SKIDDER OPERATOR INJURED IN ROLLOVER
BACKGROUND: On a sunny summer morning, a skidder operator was pulling his first load of the day through steep terrain in the Appalachians.
PERSONAL CHARACTERISTICS: The 43-year-old skidder operator had some previous logging experience two years earlier, but he had been employed for only two weeks on this operation. He was operating a rented grapple skidder, and his level of experience was low for the steep skid trails and switchbacks on the tract. He was wearing a hard hat, but he was not using the seatbelt.
UNSAFE ACT OR CONDITION: The skidder was traveling downhill too fast with a full load of logs. As the operator reached a steep point where skid trails converged and descended steeply, the load of logs shifted downhill.
ACCIDENT: The logs slid down a steep embankment and caused the skidder to overturn and roll over three or four times, until it came to rest against a stump.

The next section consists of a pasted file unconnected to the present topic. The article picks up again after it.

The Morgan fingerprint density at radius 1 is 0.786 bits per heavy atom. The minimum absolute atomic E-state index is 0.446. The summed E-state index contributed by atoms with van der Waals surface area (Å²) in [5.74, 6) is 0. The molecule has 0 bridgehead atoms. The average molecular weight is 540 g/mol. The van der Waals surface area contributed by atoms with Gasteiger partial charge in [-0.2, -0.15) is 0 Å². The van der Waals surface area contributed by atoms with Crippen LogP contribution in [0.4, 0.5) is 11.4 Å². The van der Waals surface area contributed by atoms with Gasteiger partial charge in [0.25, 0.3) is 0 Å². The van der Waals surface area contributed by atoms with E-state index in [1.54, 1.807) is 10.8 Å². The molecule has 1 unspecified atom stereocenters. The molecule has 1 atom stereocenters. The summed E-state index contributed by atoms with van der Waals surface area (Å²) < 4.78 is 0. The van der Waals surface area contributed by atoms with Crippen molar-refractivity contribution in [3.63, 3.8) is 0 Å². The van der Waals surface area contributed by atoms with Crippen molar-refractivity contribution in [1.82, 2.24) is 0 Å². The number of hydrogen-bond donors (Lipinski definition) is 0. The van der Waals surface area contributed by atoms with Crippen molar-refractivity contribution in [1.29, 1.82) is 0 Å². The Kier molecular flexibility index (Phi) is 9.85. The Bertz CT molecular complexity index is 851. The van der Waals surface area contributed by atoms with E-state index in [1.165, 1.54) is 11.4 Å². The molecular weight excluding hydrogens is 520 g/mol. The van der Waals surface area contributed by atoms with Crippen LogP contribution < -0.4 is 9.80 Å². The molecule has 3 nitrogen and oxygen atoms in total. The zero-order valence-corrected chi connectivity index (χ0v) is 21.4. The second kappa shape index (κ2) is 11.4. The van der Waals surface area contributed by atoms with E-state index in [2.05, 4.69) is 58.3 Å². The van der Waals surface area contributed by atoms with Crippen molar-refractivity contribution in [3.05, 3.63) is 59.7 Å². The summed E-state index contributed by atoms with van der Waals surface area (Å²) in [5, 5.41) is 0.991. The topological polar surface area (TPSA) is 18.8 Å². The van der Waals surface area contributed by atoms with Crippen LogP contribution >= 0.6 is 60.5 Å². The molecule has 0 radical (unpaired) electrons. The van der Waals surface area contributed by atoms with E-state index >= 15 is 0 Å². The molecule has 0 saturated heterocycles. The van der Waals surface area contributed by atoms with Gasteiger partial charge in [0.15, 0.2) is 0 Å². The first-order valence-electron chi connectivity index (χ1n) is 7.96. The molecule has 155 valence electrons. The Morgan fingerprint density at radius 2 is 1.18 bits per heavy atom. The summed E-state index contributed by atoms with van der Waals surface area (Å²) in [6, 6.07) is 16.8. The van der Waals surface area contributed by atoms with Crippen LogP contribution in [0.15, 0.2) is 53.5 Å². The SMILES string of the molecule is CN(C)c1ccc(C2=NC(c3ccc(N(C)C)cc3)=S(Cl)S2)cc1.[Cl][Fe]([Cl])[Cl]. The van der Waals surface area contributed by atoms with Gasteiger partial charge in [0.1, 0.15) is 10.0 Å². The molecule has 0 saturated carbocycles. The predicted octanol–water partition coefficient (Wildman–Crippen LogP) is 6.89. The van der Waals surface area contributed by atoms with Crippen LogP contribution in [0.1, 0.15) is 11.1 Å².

INJURY: The skidder operator's head struck the upright supports in the skidder cab. He fractured his skull and nose, and he received numerous facial injuries. He was life-flighted to the hospital. It was estimated that he would lose six months of work. The damage to the skidder cost approximately $500 to repair.
RECOMMENDATIONS FOR CORRECTION:
- Require the use of seatbelts when operating skidders and other ROPS/FOPS machines.
- Newly hired equipment operators should be kept under direct supervision until the operator's skill and experience level have been determined to be acceptable.
- Ensure that equipment operators are fully familiar and "checked out" with their piece of equipment.
- Slow down in steep terrain!
Appalachian Technical Division Forester
Please follow equipment manufacturers' recommendations for safe operation and maintenance procedures.